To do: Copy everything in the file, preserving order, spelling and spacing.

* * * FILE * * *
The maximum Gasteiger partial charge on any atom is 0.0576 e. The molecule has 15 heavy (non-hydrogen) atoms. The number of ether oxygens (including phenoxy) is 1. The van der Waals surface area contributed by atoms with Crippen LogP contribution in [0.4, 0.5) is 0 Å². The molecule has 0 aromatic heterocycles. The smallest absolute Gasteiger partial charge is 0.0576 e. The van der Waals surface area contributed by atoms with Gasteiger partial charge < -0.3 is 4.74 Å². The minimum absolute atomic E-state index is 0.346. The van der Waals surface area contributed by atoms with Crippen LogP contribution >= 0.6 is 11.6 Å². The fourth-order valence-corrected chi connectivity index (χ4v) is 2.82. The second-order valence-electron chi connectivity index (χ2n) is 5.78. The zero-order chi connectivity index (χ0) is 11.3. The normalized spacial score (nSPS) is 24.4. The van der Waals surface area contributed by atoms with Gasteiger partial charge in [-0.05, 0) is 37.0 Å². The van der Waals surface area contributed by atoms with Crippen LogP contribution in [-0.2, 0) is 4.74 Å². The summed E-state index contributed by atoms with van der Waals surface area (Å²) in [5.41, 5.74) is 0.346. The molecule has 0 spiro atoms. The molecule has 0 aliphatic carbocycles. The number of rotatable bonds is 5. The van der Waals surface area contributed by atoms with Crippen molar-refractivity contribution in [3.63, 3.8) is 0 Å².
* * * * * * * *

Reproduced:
The maximum Gasteiger partial charge on any atom is 0.0576 e. The molecule has 15 heavy (non-hydrogen) atoms. The number of ether oxygens (including phenoxy) is 1. The van der Waals surface area contributed by atoms with Crippen LogP contribution in [0.4, 0.5) is 0 Å². The molecule has 0 aromatic heterocycles. The smallest absolute Gasteiger partial charge is 0.0576 e. The van der Waals surface area contributed by atoms with Gasteiger partial charge < -0.3 is 4.74 Å². The minimum absolute atomic E-state index is 0.346. The van der Waals surface area contributed by atoms with Crippen LogP contribution >= 0.6 is 11.6 Å². The fourth-order valence-corrected chi connectivity index (χ4v) is 2.82. The second-order valence-electron chi connectivity index (χ2n) is 5.78. The zero-order chi connectivity index (χ0) is 11.3. The normalized spacial score (nSPS) is 24.4. The van der Waals surface area contributed by atoms with Gasteiger partial charge in [-0.05, 0) is 37.0 Å². The van der Waals surface area contributed by atoms with Crippen LogP contribution in [-0.2, 0) is 4.74 Å². The summed E-state index contributed by atoms with van der Waals surface area (Å²) in [5.41, 5.74) is 0.346. The molecule has 0 spiro atoms. The molecule has 0 aliphatic carbocycles. The number of rotatable bonds is 5. The van der Waals surface area contributed by atoms with Crippen molar-refractivity contribution in [3.63, 3.8) is 0 Å².